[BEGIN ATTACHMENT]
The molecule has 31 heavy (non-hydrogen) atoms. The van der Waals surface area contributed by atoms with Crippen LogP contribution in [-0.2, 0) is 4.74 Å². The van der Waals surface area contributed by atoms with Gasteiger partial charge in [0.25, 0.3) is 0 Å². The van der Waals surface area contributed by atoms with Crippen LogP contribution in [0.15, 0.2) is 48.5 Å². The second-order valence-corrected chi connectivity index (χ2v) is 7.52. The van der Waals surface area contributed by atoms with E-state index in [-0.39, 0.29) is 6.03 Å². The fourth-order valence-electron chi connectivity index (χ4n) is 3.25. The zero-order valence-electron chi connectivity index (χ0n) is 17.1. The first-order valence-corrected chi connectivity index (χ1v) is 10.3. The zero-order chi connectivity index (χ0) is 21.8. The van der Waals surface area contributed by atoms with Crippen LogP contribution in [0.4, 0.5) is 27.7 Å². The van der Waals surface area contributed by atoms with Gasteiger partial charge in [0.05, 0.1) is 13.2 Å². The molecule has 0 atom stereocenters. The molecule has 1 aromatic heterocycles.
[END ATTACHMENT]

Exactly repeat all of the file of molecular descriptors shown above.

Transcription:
The molecule has 31 heavy (non-hydrogen) atoms. The van der Waals surface area contributed by atoms with Crippen LogP contribution in [-0.2, 0) is 4.74 Å². The van der Waals surface area contributed by atoms with Gasteiger partial charge in [0.25, 0.3) is 0 Å². The van der Waals surface area contributed by atoms with Crippen LogP contribution in [0.15, 0.2) is 48.5 Å². The second-order valence-corrected chi connectivity index (χ2v) is 7.52. The van der Waals surface area contributed by atoms with E-state index in [-0.39, 0.29) is 6.03 Å². The fourth-order valence-electron chi connectivity index (χ4n) is 3.25. The zero-order valence-electron chi connectivity index (χ0n) is 17.1. The first-order valence-corrected chi connectivity index (χ1v) is 10.3. The zero-order chi connectivity index (χ0) is 21.8. The van der Waals surface area contributed by atoms with Crippen LogP contribution in [0.4, 0.5) is 27.7 Å². The van der Waals surface area contributed by atoms with Gasteiger partial charge in [0.05, 0.1) is 13.2 Å². The molecule has 0 atom stereocenters. The molecule has 1 aromatic heterocycles.